The Nigeria Inter-Bank Settlement System (NIBSS) data for February may have refuted predictions that the Central Bank of Nigeria’s (CBN) policy on the redesign of the naira will deepen electronic transactions in the nation.
The value of transactions decreased to N37.6 trillion in February, down 4.8% from the previous month’s level of N39.58 trillion, presumably as a result of multiple unsuccessful electronic payment transactions.
The NIBSS Interbank Platform, mobile, E-BillsPay, and other e-payment platforms, among them Point of Sales (PoS), were utilized 901.46 million times in February as opposed to 638 million times in January, the organization claims.
NIBSS has painfully avoided updating its efficiency platform webpage, which typically lists the amount of failed transitions and other information, for the past two years or more.
The banks’ ePayment platforms failed the stress test despite around N100 billion in investments, according to a March 7 article in The Guardian, which furthered the upheaval the CBN policy had already caused.
The failure of several small businesses, as well as the unavailability of payment from banks, Automated Teller Machines (ATMs), exorbitant fees from Point of Sale (PoS) agents, bank app crashes, and Unstructured Supplementary Service Data (USSD), have adversely affected Nigerians’ quality of life over the past seven weeks.
Further data analysis, however, revealed that the number of PoS transactions increased from 96.3 million in January to 113.5 million in February, while the value also increased from N807 billion to N883.4 billion.
A total of 183,687.1 mobile transactions were recorded by the system in February, up from 108,135.96 in January. From N2.37 trillion in January to N2.56 trillion in February, the value increased.
The statistics also revealed an increase in check transactions, which were valued at N238.4 billion in February as opposed to N244 billion in January, to 333.952 in February from 319.373 in January.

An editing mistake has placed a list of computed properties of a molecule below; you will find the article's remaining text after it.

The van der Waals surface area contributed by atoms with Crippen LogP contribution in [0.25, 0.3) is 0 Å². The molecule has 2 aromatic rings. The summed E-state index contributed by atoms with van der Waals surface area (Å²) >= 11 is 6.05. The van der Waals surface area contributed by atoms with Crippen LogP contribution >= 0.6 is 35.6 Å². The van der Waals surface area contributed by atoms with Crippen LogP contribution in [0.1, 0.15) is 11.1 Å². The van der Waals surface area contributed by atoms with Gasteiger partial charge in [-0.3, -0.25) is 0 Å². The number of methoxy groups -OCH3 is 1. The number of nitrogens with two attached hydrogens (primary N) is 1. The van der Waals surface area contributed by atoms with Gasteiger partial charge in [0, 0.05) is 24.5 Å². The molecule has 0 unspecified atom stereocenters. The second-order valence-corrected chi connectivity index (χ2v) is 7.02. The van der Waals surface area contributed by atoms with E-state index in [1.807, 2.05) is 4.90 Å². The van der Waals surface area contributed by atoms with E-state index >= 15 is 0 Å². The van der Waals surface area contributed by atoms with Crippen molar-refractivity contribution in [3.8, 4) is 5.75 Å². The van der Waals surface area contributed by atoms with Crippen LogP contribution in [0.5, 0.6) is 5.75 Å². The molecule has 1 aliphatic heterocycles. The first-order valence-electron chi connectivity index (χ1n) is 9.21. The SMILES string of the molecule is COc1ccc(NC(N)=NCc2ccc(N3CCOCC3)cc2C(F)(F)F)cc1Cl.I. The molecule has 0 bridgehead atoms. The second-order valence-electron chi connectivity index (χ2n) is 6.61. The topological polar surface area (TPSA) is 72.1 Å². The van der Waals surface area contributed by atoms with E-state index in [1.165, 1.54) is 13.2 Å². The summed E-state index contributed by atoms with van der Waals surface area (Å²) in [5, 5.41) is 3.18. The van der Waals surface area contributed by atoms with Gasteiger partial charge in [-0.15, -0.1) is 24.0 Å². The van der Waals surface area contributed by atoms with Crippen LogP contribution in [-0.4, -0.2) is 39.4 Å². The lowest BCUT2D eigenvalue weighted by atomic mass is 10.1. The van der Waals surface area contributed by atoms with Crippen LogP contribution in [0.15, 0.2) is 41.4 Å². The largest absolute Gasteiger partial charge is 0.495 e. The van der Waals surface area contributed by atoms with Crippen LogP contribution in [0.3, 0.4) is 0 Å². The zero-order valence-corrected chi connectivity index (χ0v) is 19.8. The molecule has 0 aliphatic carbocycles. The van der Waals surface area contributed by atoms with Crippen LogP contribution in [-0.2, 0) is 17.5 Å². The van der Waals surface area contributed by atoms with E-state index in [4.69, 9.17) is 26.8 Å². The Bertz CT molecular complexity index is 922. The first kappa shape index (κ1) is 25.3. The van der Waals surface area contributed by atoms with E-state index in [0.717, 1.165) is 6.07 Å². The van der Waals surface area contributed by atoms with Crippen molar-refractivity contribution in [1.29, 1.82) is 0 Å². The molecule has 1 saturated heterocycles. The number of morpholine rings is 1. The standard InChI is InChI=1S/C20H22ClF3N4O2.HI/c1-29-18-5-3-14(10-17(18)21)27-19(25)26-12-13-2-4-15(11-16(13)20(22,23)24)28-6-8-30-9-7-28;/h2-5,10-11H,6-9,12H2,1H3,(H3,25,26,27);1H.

Meanwhile, Nigerians have not experienced any relief with regard to using the Unstructured Supplementary Service Data (USSD). It’s annoying that so many systems still can’t connect to one another.
Due to the over N80 billion debt, the Association of Licensed Telecommunications Operators of Nigeria (ALTON) has already said that its members have not disconnected the banks from their network.
No banks have been terminated, according to Gbolahan Awonuga, Head of Operations at ALTON, who spoke to The Guardian on Sunday.
“No bank has been deactivated by telecoms operators. The challenge they are having is lack of capacity, especially at their backend. They need to work on that as fast as possible because Nigerians are groaning seriously,” he stated.
In fact, the CBN made its announcements regarding the naira redesign strategy and withdrawal restrictions in 2022, compelling Nigerians to switch to electronic payment methods. The apex bank declared its policy and stated: “The maximum weekly limit for cash withdrawals across all channels by individuals and corporate organisations shall be N500,000 and N5 million respectively.”
It added, “Customers should be encouraged to use alternative channels (Internet banking, mobile banking apps, USSD, cards/POS, eNaira, etc.) to conduct their banking transactions.”
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